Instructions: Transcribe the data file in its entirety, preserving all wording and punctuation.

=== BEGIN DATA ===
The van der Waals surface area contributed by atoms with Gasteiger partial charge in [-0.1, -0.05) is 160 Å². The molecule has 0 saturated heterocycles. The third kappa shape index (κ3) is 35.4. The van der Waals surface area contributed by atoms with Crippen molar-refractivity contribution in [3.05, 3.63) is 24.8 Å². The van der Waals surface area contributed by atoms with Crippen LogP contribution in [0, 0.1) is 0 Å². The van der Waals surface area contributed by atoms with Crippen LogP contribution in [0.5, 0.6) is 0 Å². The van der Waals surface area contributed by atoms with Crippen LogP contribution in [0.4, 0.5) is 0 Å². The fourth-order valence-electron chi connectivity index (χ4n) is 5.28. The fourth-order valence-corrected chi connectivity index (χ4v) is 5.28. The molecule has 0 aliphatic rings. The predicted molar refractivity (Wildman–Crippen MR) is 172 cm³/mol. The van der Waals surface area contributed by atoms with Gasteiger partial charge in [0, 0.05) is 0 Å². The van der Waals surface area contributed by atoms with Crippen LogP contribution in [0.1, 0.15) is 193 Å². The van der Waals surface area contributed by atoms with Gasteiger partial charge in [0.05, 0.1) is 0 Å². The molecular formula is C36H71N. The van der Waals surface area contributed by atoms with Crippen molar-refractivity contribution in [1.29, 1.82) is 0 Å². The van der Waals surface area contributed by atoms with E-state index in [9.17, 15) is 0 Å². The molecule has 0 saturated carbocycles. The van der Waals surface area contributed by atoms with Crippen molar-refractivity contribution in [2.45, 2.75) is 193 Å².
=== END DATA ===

The van der Waals surface area contributed by atoms with Gasteiger partial charge in [-0.1, -0.05) is 160 Å². The molecule has 0 saturated heterocycles. The third kappa shape index (κ3) is 35.4. The van der Waals surface area contributed by atoms with Crippen molar-refractivity contribution in [3.05, 3.63) is 24.8 Å². The van der Waals surface area contributed by atoms with Crippen LogP contribution in [0, 0.1) is 0 Å². The van der Waals surface area contributed by atoms with Crippen LogP contribution in [0.5, 0.6) is 0 Å². The van der Waals surface area contributed by atoms with Crippen LogP contribution in [0.4, 0.5) is 0 Å². The fourth-order valence-electron chi connectivity index (χ4n) is 5.28. The fourth-order valence-corrected chi connectivity index (χ4v) is 5.28. The molecule has 0 aliphatic rings. The predicted molar refractivity (Wildman–Crippen MR) is 172 cm³/mol. The van der Waals surface area contributed by atoms with Gasteiger partial charge in [0, 0.05) is 0 Å². The van der Waals surface area contributed by atoms with Crippen LogP contribution in [0.1, 0.15) is 193 Å². The van der Waals surface area contributed by atoms with Gasteiger partial charge in [0.05, 0.1) is 0 Å². The molecular formula is C36H71N. The van der Waals surface area contributed by atoms with Crippen molar-refractivity contribution in [1.29, 1.82) is 0 Å². The van der Waals surface area contributed by atoms with E-state index in [9.17, 15) is 0 Å². The molecule has 0 saturated carbocycles. The van der Waals surface area contributed by atoms with Crippen molar-refractivity contribution in [2.45, 2.75) is 193 Å².